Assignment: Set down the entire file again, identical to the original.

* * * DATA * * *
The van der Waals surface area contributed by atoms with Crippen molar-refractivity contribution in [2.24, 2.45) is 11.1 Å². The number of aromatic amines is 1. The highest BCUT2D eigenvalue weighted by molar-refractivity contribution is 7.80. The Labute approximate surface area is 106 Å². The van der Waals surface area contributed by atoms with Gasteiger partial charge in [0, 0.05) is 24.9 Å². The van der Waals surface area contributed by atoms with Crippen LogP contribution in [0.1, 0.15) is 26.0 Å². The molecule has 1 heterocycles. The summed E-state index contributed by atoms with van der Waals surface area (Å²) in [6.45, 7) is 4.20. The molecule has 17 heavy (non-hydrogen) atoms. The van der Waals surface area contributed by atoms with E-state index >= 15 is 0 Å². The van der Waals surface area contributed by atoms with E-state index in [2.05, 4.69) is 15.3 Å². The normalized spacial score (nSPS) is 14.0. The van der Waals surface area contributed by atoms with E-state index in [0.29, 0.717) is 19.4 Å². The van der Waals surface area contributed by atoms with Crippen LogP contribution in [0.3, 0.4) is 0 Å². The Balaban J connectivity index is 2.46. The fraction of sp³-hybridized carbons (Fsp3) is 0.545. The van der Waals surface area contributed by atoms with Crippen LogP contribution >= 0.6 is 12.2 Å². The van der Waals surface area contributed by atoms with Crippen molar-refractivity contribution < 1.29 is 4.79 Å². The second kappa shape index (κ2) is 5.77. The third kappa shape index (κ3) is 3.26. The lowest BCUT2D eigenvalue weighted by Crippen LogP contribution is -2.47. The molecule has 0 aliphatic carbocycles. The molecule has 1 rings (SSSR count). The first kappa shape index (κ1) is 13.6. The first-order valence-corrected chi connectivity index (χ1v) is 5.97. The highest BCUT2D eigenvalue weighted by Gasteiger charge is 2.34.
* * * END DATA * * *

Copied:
The van der Waals surface area contributed by atoms with Crippen molar-refractivity contribution in [2.24, 2.45) is 11.1 Å². The number of aromatic amines is 1. The highest BCUT2D eigenvalue weighted by molar-refractivity contribution is 7.80. The Labute approximate surface area is 106 Å². The van der Waals surface area contributed by atoms with Gasteiger partial charge in [0, 0.05) is 24.9 Å². The van der Waals surface area contributed by atoms with Crippen LogP contribution in [0.1, 0.15) is 26.0 Å². The molecule has 1 heterocycles. The summed E-state index contributed by atoms with van der Waals surface area (Å²) in [6.45, 7) is 4.20. The molecule has 17 heavy (non-hydrogen) atoms. The van der Waals surface area contributed by atoms with E-state index >= 15 is 0 Å². The van der Waals surface area contributed by atoms with E-state index in [2.05, 4.69) is 15.3 Å². The normalized spacial score (nSPS) is 14.0. The van der Waals surface area contributed by atoms with E-state index in [0.29, 0.717) is 19.4 Å². The van der Waals surface area contributed by atoms with Crippen LogP contribution in [0.3, 0.4) is 0 Å². The Balaban J connectivity index is 2.46. The fraction of sp³-hybridized carbons (Fsp3) is 0.545. The van der Waals surface area contributed by atoms with Crippen LogP contribution >= 0.6 is 12.2 Å². The van der Waals surface area contributed by atoms with Crippen molar-refractivity contribution < 1.29 is 4.79 Å². The second kappa shape index (κ2) is 5.77. The third kappa shape index (κ3) is 3.26. The lowest BCUT2D eigenvalue weighted by Crippen LogP contribution is -2.47. The molecule has 0 aliphatic carbocycles. The molecule has 1 rings (SSSR count). The first kappa shape index (κ1) is 13.6. The first-order valence-corrected chi connectivity index (χ1v) is 5.97. The highest BCUT2D eigenvalue weighted by Gasteiger charge is 2.34.